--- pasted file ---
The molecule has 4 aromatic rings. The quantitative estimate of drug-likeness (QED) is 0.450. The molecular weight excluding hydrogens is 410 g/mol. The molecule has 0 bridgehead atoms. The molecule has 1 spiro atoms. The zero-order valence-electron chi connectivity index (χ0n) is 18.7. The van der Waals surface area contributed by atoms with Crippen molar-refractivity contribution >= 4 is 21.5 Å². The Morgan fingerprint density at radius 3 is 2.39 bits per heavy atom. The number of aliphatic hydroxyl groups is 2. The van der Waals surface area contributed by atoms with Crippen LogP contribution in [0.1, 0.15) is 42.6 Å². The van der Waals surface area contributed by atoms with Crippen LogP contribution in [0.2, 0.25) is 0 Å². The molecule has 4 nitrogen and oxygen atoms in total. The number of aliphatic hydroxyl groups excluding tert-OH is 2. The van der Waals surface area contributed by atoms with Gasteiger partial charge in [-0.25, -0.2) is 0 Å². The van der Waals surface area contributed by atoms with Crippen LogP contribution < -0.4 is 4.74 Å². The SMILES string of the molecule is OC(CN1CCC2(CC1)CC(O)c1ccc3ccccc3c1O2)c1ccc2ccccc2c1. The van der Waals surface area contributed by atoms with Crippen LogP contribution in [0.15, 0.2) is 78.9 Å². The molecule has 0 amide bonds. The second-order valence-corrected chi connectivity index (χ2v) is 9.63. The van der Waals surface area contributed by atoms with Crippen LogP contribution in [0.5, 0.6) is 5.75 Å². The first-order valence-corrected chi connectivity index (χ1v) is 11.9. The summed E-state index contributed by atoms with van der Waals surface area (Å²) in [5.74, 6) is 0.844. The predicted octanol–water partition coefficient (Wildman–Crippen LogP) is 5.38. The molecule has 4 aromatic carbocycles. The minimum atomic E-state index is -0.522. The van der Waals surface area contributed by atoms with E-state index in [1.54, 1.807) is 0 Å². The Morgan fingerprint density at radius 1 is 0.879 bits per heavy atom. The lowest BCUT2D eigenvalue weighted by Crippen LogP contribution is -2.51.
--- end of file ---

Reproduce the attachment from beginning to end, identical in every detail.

The molecule has 4 aromatic rings. The quantitative estimate of drug-likeness (QED) is 0.450. The molecular weight excluding hydrogens is 410 g/mol. The molecule has 0 bridgehead atoms. The molecule has 1 spiro atoms. The zero-order valence-electron chi connectivity index (χ0n) is 18.7. The van der Waals surface area contributed by atoms with Crippen molar-refractivity contribution >= 4 is 21.5 Å². The Morgan fingerprint density at radius 3 is 2.39 bits per heavy atom. The number of aliphatic hydroxyl groups is 2. The van der Waals surface area contributed by atoms with Crippen LogP contribution in [0.1, 0.15) is 42.6 Å². The van der Waals surface area contributed by atoms with Crippen LogP contribution in [0.2, 0.25) is 0 Å². The molecule has 4 nitrogen and oxygen atoms in total. The number of aliphatic hydroxyl groups excluding tert-OH is 2. The van der Waals surface area contributed by atoms with Gasteiger partial charge in [-0.25, -0.2) is 0 Å². The van der Waals surface area contributed by atoms with Crippen LogP contribution < -0.4 is 4.74 Å². The SMILES string of the molecule is OC(CN1CCC2(CC1)CC(O)c1ccc3ccccc3c1O2)c1ccc2ccccc2c1. The van der Waals surface area contributed by atoms with Crippen LogP contribution in [0.15, 0.2) is 78.9 Å². The molecule has 0 amide bonds. The second-order valence-corrected chi connectivity index (χ2v) is 9.63. The van der Waals surface area contributed by atoms with Crippen LogP contribution in [0.5, 0.6) is 5.75 Å². The first-order valence-corrected chi connectivity index (χ1v) is 11.9. The summed E-state index contributed by atoms with van der Waals surface area (Å²) in [5.74, 6) is 0.844. The predicted octanol–water partition coefficient (Wildman–Crippen LogP) is 5.38. The molecule has 4 aromatic carbocycles. The minimum atomic E-state index is -0.522. The van der Waals surface area contributed by atoms with E-state index in [1.54, 1.807) is 0 Å². The Morgan fingerprint density at radius 1 is 0.879 bits per heavy atom. The lowest BCUT2D eigenvalue weighted by Crippen LogP contribution is -2.51.